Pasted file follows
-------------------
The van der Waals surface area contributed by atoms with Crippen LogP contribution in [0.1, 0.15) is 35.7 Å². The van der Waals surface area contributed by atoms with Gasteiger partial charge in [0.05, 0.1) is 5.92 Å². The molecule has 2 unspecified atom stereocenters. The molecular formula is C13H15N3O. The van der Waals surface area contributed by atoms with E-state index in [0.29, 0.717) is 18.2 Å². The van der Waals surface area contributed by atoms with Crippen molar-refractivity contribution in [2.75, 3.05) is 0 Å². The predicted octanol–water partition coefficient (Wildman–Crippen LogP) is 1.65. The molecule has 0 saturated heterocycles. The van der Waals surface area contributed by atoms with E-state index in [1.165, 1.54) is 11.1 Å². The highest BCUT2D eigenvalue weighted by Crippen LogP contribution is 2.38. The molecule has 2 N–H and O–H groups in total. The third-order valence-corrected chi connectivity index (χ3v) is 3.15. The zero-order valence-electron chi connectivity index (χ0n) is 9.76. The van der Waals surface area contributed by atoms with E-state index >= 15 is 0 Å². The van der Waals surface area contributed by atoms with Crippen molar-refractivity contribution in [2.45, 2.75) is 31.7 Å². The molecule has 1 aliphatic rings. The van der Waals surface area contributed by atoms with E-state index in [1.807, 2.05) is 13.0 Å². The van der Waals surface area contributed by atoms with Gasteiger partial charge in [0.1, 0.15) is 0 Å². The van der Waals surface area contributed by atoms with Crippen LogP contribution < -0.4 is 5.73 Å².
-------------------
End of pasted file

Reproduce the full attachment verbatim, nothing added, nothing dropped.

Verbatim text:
The van der Waals surface area contributed by atoms with Crippen LogP contribution in [0.1, 0.15) is 35.7 Å². The van der Waals surface area contributed by atoms with Gasteiger partial charge in [0.05, 0.1) is 5.92 Å². The molecule has 2 unspecified atom stereocenters. The molecular formula is C13H15N3O. The van der Waals surface area contributed by atoms with E-state index in [0.29, 0.717) is 18.2 Å². The van der Waals surface area contributed by atoms with Crippen molar-refractivity contribution in [2.75, 3.05) is 0 Å². The predicted octanol–water partition coefficient (Wildman–Crippen LogP) is 1.65. The molecule has 0 saturated heterocycles. The van der Waals surface area contributed by atoms with E-state index in [1.165, 1.54) is 11.1 Å². The highest BCUT2D eigenvalue weighted by Crippen LogP contribution is 2.38. The molecule has 2 N–H and O–H groups in total. The third-order valence-corrected chi connectivity index (χ3v) is 3.15. The zero-order valence-electron chi connectivity index (χ0n) is 9.76. The van der Waals surface area contributed by atoms with E-state index >= 15 is 0 Å². The van der Waals surface area contributed by atoms with Crippen molar-refractivity contribution in [2.45, 2.75) is 31.7 Å². The molecule has 1 aliphatic rings. The van der Waals surface area contributed by atoms with E-state index in [1.807, 2.05) is 13.0 Å². The van der Waals surface area contributed by atoms with Gasteiger partial charge in [0.1, 0.15) is 0 Å². The van der Waals surface area contributed by atoms with Crippen LogP contribution < -0.4 is 5.73 Å².